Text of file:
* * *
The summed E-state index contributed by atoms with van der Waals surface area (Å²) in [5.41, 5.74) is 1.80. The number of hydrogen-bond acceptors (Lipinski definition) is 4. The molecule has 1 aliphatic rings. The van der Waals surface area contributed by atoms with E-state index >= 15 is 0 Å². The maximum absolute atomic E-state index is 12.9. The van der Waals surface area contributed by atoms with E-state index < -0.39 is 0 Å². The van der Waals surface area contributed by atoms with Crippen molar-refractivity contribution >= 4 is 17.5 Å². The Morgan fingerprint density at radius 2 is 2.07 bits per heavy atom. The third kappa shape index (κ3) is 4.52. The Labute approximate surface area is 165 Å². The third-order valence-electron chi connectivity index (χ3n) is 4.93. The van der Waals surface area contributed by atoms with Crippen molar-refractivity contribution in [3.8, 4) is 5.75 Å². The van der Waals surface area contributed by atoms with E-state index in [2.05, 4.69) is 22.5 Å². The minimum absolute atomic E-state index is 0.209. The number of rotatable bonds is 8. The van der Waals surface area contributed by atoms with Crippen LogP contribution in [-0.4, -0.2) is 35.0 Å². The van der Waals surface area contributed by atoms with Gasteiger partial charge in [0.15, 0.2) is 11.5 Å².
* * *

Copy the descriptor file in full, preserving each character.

The summed E-state index contributed by atoms with van der Waals surface area (Å²) in [5.41, 5.74) is 1.80. The number of hydrogen-bond acceptors (Lipinski definition) is 4. The molecule has 1 aliphatic rings. The van der Waals surface area contributed by atoms with E-state index >= 15 is 0 Å². The maximum absolute atomic E-state index is 12.9. The van der Waals surface area contributed by atoms with E-state index < -0.39 is 0 Å². The van der Waals surface area contributed by atoms with Crippen molar-refractivity contribution >= 4 is 17.5 Å². The Morgan fingerprint density at radius 2 is 2.07 bits per heavy atom. The third kappa shape index (κ3) is 4.52. The Labute approximate surface area is 165 Å². The third-order valence-electron chi connectivity index (χ3n) is 4.93. The van der Waals surface area contributed by atoms with Crippen molar-refractivity contribution in [3.8, 4) is 5.75 Å². The van der Waals surface area contributed by atoms with E-state index in [2.05, 4.69) is 22.5 Å². The minimum absolute atomic E-state index is 0.209. The number of rotatable bonds is 8. The van der Waals surface area contributed by atoms with Crippen LogP contribution in [-0.4, -0.2) is 35.0 Å². The van der Waals surface area contributed by atoms with Gasteiger partial charge in [0.15, 0.2) is 11.5 Å².